Eukaryotic V-ATPase: Novel structural findings and functional insights

Eukaryotic V-ATPase: Novel structural findings and functional insights
Eukaryotic V-ATPase: Novel structural findings and functional insights
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Biochimica et Biophysica Acta (BBA) - Bioenergetics
Publication Date:
04 February 2014
Vladimir Marshansky, John L. Rubinstein, Gerhard Grüber, Eukaryotic V-ATPase: Novel structural findings and functional insights, Biochimica et Biophysica Acta (BBA) - Bioenergetics, Volume 1837, Issue 6, 2014, Pages 857-879, ISSN 0005-2728,
The eukaryotic V-type adenosine triphosphatase (V-ATPase) is a multi-subunit membrane protein complex that is evolutionarily related to F-type adenosine triphosphate (ATP) synthases and A-ATP synthases. These ATPases/ATP synthases are functionally conserved and operate as rotary proton-pumping nano-motors, invented by Nature billions of years ago. In the first part of this review we will focus on recent structural findings of eukaryotic V-ATPases and discuss the role of different subunits in the function of the V-ATPase holocomplex. Despite structural and functional similarities between rotary ATPases, the eukaryotic V-ATPases are the most complex enzymes that have acquired some unconventional cellular functions during evolution. In particular, the novel roles of V-ATPases in the regulation of cellular receptors and their trafficking via endocytotic and exocytotic pathways were recently uncovered. In the second part of this review we will discuss these unique roles of V-ATPases in modulation of function of cellular receptors, involved in the development and progression of diseases such as cancer and diabetes as well as neurodegenerative and kidney disorders. Moreover, it was recently revealed that the V-ATPase itself functions as an evolutionarily conserved pH sensor and receptor for cytohesin-2/Arf-family GTP-binding proteins. Thus, in the third part of the review we will evaluate the structural basis for and functional insights into this novel concept, followed by the analysis of the potentially essential role of V-ATPase in the regulation of this signaling pathway in health and disease. Finally, future prospects for structural and functional studies of the eukaryotic V-ATPase will be discussed.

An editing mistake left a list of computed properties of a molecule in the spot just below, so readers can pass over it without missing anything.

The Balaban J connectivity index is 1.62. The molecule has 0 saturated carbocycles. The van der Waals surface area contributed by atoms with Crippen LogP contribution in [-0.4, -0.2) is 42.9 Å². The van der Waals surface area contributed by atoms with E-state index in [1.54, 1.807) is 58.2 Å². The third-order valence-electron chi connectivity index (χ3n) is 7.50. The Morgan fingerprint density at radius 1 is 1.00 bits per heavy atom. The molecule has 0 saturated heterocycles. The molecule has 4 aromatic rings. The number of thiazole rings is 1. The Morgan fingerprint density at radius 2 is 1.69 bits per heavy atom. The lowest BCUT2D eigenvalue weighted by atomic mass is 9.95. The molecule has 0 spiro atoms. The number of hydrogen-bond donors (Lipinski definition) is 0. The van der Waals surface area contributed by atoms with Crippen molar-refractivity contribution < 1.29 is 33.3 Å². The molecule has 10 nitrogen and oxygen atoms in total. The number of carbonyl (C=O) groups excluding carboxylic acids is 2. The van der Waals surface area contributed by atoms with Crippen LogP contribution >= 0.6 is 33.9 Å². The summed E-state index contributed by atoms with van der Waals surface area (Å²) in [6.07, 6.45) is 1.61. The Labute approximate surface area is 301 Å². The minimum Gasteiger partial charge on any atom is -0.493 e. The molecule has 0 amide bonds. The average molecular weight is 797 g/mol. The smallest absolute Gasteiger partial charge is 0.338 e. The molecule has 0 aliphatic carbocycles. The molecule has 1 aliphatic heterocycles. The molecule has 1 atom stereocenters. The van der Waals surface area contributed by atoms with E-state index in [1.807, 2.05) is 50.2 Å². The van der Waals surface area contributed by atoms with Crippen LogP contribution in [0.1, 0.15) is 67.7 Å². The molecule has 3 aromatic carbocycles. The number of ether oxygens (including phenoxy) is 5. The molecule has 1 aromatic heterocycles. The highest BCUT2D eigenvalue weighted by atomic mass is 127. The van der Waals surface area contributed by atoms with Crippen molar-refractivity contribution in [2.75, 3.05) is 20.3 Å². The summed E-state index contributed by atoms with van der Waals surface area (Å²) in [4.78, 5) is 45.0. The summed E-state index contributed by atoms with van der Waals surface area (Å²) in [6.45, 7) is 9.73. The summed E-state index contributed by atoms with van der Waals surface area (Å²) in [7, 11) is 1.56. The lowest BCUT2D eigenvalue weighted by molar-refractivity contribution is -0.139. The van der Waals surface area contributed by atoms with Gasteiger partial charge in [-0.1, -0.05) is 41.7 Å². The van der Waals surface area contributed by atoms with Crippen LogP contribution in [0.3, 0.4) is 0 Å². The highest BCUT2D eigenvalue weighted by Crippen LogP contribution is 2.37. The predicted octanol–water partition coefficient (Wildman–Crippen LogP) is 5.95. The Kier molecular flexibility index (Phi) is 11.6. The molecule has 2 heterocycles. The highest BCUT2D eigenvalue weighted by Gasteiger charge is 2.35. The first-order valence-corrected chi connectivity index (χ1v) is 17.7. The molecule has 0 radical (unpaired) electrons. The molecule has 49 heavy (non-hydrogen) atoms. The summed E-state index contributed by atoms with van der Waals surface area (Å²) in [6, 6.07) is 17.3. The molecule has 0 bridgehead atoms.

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Funding Info:
Original work in the authors' laboratories is supported by NIH DK038452, BADERC DK057521-08 (Marshansky) as well as by A*STAR BMRC, 09/1/22/19/609, Ministry of Education Tier 2 (MOE2011-T2-2-156; ARC 18/12), Singapore (Grüber) and by CIHR MOP81294 (Rubinstein).
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